DEA Never Checked If Its Massive Surveillance Operations Are Legal, Watchdog Says

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The administration “failed to conduct a comprehensive legal analysis” of three NSA-style bulk data collection programs, according to the Justice Department Inspector General.

The Drug Enforcement Administration skirted numerous legal checks on a trio of bulk data collection programs dating back to the early 1990s, according to an internal watchdog.

In a heavily redacted, 144-page report published Thursday, the Justice Department Inspector General revealed the administration failed to fully assess the legal basis for three massive international surveillance operations that ran largely unchecked from 1992 to 2013. Two of the programs remain active in some form today.

Under one initiative, which investigators called “Program A,” the administration used “non-target specific” subpoenas to force multiple telecom providers to provide metadata on every phone call made from the U.S. to as many as 116 countries with “a nexus to drugs.” Investigators found some companies also provided the officials with data on all calls made between those foreign countries.

The administration also conducted two other bulk surveillance programs during that time without assessing their legality, investigators found. Under “Program B,” officials used similarly sweeping subpoenas to collect information on anyone who purchased specific products from participating vendors. Through “Program C,” DEA purchased telephone metadata for targets of ongoing investigations through a contractor for a separate government agency.

Program B ran from 2008 to 2013, and Program C began in 2007 and remains active today, according to the IG.

Investigators found the administration “failed to conduct a comprehensive legal analysis” of actions under all three programs. Previous court rulings have called into question the use of the sweeping subpoenas under programs A and B, they said. According to the report, the FBI also raised concerns about the legality of the operations.

“We also found the absence of a robust legal review troubling because the DEA utilized the bulk data collected ... on an unknown number of occasions in support of investigations by non-DEA federal agencies that had no apparent connection to specific drug investigations,” the IG added. “This utilization raised significant legal questions” because the administration justified its actions by saying the information “was ‘relevant or material’ to a drug investigation.”

The administration also never clearly determined whether its existing subpoena authority extended to the data provided through Program C, investigators said. The IG also found proof that DEA officials exploited certain investigative practices to keep prosecutors from sharing evidence with defendants.

DEA significantly scaled back Program A after Edward Snowden revealed the existence of similar sweeping surveillance programs at the National Security Agency, according to investigators. In 2014, the administration started subpoenaing metadata on calls made from phone numbers specifically tied to federal investigations. This more narrow surveillance program remains active today, the IG said.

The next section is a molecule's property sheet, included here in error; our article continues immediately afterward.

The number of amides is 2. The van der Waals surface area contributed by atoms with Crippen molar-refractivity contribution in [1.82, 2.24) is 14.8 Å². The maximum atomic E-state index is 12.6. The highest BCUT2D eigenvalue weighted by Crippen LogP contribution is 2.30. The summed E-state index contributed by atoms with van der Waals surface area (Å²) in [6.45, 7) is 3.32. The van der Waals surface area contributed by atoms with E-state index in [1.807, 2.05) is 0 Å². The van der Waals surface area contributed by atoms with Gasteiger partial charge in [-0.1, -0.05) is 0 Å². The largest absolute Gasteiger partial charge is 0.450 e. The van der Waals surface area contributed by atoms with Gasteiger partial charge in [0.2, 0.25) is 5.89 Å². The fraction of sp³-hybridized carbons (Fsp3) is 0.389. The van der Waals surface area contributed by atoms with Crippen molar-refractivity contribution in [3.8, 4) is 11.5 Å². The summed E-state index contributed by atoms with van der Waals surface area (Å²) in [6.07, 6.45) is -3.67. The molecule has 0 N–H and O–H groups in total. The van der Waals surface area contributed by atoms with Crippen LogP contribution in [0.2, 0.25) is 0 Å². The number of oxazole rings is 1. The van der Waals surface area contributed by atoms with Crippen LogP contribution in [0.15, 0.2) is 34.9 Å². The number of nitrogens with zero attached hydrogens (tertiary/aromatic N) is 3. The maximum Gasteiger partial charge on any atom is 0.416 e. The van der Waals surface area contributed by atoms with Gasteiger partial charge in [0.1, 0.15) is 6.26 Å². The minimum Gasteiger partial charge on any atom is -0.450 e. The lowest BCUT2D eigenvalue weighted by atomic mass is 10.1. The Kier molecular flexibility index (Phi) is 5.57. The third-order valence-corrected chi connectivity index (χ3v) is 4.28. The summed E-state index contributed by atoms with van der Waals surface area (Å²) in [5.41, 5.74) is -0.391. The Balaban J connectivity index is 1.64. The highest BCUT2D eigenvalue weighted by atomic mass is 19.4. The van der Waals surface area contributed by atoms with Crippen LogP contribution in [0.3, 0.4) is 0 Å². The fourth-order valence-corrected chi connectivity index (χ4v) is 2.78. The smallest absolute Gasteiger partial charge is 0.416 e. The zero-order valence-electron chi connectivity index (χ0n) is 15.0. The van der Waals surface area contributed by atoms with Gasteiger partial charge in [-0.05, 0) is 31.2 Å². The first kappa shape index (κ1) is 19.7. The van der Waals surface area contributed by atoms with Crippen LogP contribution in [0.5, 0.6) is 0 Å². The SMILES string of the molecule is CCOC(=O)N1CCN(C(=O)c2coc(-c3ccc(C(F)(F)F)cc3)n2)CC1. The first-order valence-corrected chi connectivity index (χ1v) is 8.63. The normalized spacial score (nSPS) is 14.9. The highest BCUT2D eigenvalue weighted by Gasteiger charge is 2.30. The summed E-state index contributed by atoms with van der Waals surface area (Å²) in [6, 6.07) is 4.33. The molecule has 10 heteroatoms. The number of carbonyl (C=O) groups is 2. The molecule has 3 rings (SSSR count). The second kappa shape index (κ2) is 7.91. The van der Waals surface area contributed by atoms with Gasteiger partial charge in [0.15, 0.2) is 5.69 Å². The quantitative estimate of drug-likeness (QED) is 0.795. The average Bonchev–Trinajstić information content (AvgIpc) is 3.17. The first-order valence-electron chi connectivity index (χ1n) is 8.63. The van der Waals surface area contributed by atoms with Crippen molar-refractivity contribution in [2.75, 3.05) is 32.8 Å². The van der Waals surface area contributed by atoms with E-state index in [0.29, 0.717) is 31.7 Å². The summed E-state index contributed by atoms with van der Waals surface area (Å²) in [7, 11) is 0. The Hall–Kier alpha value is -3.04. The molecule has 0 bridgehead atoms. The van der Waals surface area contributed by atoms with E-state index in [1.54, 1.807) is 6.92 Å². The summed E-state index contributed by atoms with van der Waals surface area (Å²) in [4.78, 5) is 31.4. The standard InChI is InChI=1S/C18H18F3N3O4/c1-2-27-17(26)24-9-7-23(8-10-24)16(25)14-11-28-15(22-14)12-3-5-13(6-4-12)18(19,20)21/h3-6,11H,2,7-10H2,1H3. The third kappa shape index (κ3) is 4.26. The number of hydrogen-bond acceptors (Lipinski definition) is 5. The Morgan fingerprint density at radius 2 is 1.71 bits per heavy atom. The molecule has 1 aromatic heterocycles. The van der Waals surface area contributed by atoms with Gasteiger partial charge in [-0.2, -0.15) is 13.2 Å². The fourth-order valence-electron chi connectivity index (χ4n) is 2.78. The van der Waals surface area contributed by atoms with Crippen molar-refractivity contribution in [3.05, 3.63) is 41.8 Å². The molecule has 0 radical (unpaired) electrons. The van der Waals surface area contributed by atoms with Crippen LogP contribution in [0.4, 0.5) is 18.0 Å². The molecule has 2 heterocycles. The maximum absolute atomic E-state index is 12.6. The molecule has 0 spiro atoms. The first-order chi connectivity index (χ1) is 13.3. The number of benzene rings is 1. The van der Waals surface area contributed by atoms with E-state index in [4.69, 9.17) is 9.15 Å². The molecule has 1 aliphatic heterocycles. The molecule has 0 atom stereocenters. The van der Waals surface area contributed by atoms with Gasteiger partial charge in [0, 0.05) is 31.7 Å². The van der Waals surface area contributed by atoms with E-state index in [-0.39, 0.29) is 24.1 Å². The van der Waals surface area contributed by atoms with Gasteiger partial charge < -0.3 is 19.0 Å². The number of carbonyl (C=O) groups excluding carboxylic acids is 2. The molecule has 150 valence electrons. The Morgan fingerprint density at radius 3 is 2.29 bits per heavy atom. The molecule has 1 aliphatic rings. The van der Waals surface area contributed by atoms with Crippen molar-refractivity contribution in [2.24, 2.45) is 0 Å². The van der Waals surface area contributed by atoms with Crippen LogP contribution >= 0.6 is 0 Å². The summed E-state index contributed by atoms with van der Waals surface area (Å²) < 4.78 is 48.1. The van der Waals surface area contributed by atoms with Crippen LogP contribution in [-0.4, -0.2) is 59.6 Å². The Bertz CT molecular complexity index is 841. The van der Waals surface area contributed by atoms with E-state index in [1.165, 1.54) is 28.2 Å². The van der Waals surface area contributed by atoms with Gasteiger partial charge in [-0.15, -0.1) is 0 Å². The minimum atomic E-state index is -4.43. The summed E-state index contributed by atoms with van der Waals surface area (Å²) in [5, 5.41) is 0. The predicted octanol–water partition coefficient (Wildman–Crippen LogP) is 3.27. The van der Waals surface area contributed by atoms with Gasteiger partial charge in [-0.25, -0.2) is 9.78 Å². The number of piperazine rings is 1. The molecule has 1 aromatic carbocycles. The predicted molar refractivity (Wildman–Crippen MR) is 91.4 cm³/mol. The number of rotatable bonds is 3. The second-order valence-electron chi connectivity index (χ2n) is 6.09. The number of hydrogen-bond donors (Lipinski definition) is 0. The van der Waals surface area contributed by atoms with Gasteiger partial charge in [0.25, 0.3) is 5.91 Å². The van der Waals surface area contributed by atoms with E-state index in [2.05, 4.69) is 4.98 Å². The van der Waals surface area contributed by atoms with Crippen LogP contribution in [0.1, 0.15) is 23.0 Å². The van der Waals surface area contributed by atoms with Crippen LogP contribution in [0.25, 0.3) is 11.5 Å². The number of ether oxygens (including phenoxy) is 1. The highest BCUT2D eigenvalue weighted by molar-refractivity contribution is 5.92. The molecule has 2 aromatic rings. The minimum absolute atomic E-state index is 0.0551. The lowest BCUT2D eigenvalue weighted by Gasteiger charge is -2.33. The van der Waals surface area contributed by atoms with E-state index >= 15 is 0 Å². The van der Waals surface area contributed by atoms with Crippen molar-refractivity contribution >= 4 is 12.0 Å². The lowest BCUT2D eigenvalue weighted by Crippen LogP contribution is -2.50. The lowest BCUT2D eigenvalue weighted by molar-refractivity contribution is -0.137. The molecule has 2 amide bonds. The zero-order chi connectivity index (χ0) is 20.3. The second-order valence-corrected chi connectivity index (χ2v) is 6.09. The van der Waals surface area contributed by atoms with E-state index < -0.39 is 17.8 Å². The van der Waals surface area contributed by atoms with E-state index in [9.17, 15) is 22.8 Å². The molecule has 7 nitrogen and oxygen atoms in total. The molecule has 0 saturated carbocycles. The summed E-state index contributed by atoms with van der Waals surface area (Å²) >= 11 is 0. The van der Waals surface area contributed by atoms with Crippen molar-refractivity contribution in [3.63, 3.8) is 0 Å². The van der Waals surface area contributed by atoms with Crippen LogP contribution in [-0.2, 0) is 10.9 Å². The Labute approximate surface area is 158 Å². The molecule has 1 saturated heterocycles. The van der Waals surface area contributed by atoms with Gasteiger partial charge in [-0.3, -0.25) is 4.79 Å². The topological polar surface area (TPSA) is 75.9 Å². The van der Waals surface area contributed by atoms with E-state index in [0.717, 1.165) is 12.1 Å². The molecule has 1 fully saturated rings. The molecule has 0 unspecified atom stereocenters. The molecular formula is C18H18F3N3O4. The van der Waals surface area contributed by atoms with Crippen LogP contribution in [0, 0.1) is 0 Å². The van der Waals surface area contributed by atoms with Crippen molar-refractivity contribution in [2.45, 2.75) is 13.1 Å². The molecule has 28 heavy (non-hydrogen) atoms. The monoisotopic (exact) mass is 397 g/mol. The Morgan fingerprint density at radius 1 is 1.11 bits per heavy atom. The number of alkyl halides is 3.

Under target-specific data collection operations, DEA officials must provide “reasonable articulable suspicion" that the target is involved in drug activity, but investigators found there were few safeguards to ensure they did so. The administration set no specific standards of proof for issuing subpoenas, and officials often justified data collection using “generic” and “cursory” explanations, the IG found.

“The information provided [in subpoena documents] often lacks specificity sufficient to establish the particularized facts or basis for connecting the target number to a drug investigation, even if such review had occurred,” investigators said. They added the administration’s auditing process also did little to assess the relevance of the subpoenas it issued.

Additionally, the DEA lacked any policies governing how long data collected under Program B could be stored, according to the IG. The information still resides on its servers today, and officials have no final plan for getting rid of it, investigators said.

The IG began reviewing DEA’s bulk data collection programs in 2013, but according to investigators, the administration “took many actions that hindered the OIG's access to information available to it that the OIG was plainly authorized to obtain.”

Though the programs have been largely curtailed or discontinued altogether, investigators noted there’s nothing to prevent the administration from launching similar operations in the future. The IG made 16 recommendations that would help ensure future programs are conducted “appropriately and consistently with the law … civil rights and civil liberties.”

“DEA is committed to ensuring its practices comply with all Department of Justice policies and procedures and continue to be vetted through a rigorous legal review,” DEA Spokesperson Katherine Pfaff said in a statement to Nextgov. “The DEA agrees with the OIG’s recommendation ... and has already begun enhancing these processes.”